Mohonk, from Jill Draper Makes Stuff, is the knitting equivalent of still-warm homemade chocolate chip cookies: simple and just right. Yes, I am still baking.
Like the recipe for your most perfect cookies, Mohonk is tried and true, with basic, but well chosen—even secret—ingredients.
Everyone has a little something, an ingredient twist, that makes their chocolate chip cookie theirs. Everyone’s cookies taste a little different, but in the end are delicious. They make people happy, just like yarn.
For the record, my cookie difference-makers are dark brown sugar, dark chocolate chips, and sea salt. I use the Nestle’s recipe because I have it memorized.
Jill combines terrific ingredients, treated in a specific way, to make Mohonk an easy to love yarn.
Mohonk: Vital Statistics
Fiber: 100% lamb’s wool
Weight: Sport Weight
Quantity: 370yds/338m; 4oz/113 g
Drafting style: Woolen spun
Gauge: 5.5-6sts/in on US#3-5 needles 3.25-3.75mm
Mohonk is made from 100% lamb’s wool. This means it’s from an animal that is less than a year old, so it’s literally baby soft.
Jill combines fibers from several small flocks, bought directly from farmers, all fine wool breeds: Cormo, Targhee, Rambouillet. They all have similar fineness, staple length and crimp.
The mill lightly scours the fiber before spinning, and doesn’t use harsh chemicals. So you might find a little hay here and there, and you will certainly feel a bit of lanolin in the yarn. This keeps the yarn soft, as harsh chemicals can strip all of the lanolin, making yarn feel dry or even crunchy. The lanolin also enhances durability; over-scoured yarn can be fragile.
Mohonk is a 2-ply yarn, spun woolen. The two plies roll away from each other, making knitted stitches look likes they are a doing a little shimmy. They don’t line up as neatly as a 3-ply yarn would. The woolen spin makes the yarn lofty, a little fuzzy, light and warm, and oh so squishy. You know it’s going to be soft before you touch it.
Because of its woolen spin (and touch of lanolin), Mohonk is a great gauge shifter. I was very happy with the label’s recommended gauge of 5.5 stitches to the inch (on the top of the swatch pictured above), and would also knit it, for a sweater, at a looser gauge. I like 4.5 stitches to the inch (on the bottom of the swatch).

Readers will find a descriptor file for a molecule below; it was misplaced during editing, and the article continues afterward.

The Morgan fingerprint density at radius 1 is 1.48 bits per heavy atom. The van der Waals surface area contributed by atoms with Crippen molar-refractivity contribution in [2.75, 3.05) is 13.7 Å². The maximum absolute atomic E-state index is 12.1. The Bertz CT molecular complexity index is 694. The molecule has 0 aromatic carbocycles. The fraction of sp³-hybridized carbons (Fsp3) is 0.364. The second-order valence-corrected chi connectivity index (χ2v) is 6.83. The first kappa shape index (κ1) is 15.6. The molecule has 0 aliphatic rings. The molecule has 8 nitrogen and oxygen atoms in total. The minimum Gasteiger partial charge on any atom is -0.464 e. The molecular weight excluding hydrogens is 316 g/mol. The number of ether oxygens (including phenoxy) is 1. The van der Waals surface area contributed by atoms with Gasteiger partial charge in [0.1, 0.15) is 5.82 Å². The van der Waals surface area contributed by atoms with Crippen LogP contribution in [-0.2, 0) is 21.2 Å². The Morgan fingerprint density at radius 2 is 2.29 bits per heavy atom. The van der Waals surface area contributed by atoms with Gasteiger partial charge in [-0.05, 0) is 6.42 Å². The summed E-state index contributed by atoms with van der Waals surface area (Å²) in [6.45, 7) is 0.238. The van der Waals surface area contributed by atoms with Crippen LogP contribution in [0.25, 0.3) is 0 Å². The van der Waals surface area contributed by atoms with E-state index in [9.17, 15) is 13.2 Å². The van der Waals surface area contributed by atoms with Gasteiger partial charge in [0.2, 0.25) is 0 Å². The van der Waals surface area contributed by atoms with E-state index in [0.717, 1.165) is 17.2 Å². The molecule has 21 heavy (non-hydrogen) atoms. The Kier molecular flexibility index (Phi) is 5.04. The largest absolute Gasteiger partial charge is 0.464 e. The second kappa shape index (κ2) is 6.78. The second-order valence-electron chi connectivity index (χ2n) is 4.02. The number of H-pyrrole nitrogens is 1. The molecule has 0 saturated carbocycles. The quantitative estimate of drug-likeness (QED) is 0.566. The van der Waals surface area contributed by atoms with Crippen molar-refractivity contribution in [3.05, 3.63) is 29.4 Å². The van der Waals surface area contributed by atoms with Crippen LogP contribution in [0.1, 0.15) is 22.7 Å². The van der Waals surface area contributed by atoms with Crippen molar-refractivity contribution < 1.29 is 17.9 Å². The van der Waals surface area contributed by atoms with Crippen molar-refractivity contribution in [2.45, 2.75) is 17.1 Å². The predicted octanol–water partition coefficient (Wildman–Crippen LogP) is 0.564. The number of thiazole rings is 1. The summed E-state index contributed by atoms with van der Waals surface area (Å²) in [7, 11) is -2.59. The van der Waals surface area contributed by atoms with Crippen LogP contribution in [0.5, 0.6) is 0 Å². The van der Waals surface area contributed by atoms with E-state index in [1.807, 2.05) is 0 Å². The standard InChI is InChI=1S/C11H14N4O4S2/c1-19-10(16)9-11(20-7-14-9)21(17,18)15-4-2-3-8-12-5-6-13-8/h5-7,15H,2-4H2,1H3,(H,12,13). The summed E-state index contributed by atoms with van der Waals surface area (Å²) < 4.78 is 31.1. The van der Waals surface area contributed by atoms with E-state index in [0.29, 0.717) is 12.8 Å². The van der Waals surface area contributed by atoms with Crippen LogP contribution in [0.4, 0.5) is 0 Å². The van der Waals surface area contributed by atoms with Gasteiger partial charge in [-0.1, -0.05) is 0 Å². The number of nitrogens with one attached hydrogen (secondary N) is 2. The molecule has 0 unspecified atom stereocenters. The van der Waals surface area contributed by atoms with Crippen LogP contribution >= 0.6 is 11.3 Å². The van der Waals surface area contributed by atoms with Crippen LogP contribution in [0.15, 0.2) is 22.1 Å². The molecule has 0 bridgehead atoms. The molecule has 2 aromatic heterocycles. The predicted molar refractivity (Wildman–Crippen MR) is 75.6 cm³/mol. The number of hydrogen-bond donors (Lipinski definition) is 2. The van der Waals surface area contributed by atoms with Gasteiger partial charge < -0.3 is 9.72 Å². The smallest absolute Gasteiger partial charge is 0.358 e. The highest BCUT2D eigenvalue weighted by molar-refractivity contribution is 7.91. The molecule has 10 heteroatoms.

Here’s something I neglected to mention in my woolen and worsted post: Woolen-spun yarns may change when blocked.
Look at the two swatches above; the blocked swatch is on the left, unblocked on the right. There’s a difference between the two; not huge, but noticeable.
The fabric is tidier after blocking, and the yarn blooms, tightening up the stitches. I measured a difference of a little less than a quarter of a stitch to the inch between blocked and unblocked, with the gauge getting tighter—more stitches per inch—not looser as one might expect. With smaller needles, I measured 5.35 (ish) stitches to the inch before blocking, and after blocking 5.5 stitches to the inch. I did not pin my swatches, I just just patted them flat and left them to dry. Make sure to wet block your woolen-spun swatches, as both the appearance and the gauge may change a bit.
Mohonk is 92 yards to an ounce. A plain vanilla pullover for me with ease (XL-ish) takes about 1,350 yards, and weighs 14.5 ounces. I call any sweater for me that weighs under a pound a weight-win.
In the MDK Shop
Clearly I’m having a flashback to my days of ’90s knitting. The stitch patterns I picked for Mohonk were all hot then. I knit all these swatches with the needle that gave me 5.5 stitches to the inch in stockinette, then I wet blocked them.
Feather and fan! I knit an afghan and several baby blankets using feather and fan. It is a chocolate chip cookie of a stitch pattern: so good, and you can’t stop at one.
Mohonk shows off the stitch pattern beautifully. The lace holes stay open (because it’s 2-ply), and the garter ridge is good and puffy (thanks to the woolen spin). I really like how it looks, but it’s missing something that you might want in a lace project: drape.
Woolen yarns don’t drape well. You get the cozy, but lose the slinky.
Honeycomb was my ’90s go-to cable stitch. Hats, scarves, sweaters—I knit them all encrusted with honeycomb. I blame Rowan.
The very thing that makes Mohonk not drape so well makes it a superior 2-ply for texture. The openness of a woolen yarn creates stitches that hold on to each other; the fuzzy bits lock together. The lofty spin holds the stitches without weighing them down. This gives structure to stitches that you wouldn’t find with a worsted-spun 2-ply yarn.
The stitch definition isn’t as crisp as a 3-ply yarn, but there is plenty stitch definition for my taste.
I don’t remember the last time I was moved to knit two-color slip stitch, and I forgot how satisfying it is. I would like to bring it back to my knitting.
A woolen-spun yarn is great for colorwork. The yarns hold on and snuggle up. It gives softer transitions between colors, which I like. This stitch pattern has the bonus of texture: the garter bits really pop because of the loft in the yarn.
This little swatch has me thinking of big things.
Now I want cookies.